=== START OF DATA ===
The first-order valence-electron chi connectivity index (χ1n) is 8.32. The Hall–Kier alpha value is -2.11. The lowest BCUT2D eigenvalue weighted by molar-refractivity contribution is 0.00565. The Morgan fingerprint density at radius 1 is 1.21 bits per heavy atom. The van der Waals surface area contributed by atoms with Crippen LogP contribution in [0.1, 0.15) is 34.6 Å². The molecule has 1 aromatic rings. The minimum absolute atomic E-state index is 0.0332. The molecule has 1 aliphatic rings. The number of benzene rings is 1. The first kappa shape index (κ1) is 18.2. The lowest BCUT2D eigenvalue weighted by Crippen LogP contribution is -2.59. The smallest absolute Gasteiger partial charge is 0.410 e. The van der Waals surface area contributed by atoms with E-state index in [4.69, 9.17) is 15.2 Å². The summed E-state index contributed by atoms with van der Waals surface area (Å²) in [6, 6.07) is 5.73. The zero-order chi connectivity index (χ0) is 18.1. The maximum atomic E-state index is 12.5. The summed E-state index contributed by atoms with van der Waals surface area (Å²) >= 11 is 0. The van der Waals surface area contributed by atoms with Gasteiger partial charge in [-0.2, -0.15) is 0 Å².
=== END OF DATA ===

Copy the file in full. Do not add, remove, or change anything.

The first-order valence-electron chi connectivity index (χ1n) is 8.32. The Hall–Kier alpha value is -2.11. The lowest BCUT2D eigenvalue weighted by molar-refractivity contribution is 0.00565. The Morgan fingerprint density at radius 1 is 1.21 bits per heavy atom. The van der Waals surface area contributed by atoms with Crippen LogP contribution in [0.1, 0.15) is 34.6 Å². The molecule has 1 aromatic rings. The minimum absolute atomic E-state index is 0.0332. The molecule has 1 aliphatic rings. The number of benzene rings is 1. The first kappa shape index (κ1) is 18.2. The lowest BCUT2D eigenvalue weighted by Crippen LogP contribution is -2.59. The smallest absolute Gasteiger partial charge is 0.410 e. The van der Waals surface area contributed by atoms with E-state index in [4.69, 9.17) is 15.2 Å². The summed E-state index contributed by atoms with van der Waals surface area (Å²) in [6, 6.07) is 5.73. The zero-order chi connectivity index (χ0) is 18.1. The maximum atomic E-state index is 12.5. The summed E-state index contributed by atoms with van der Waals surface area (Å²) >= 11 is 0. The van der Waals surface area contributed by atoms with Gasteiger partial charge in [-0.2, -0.15) is 0 Å².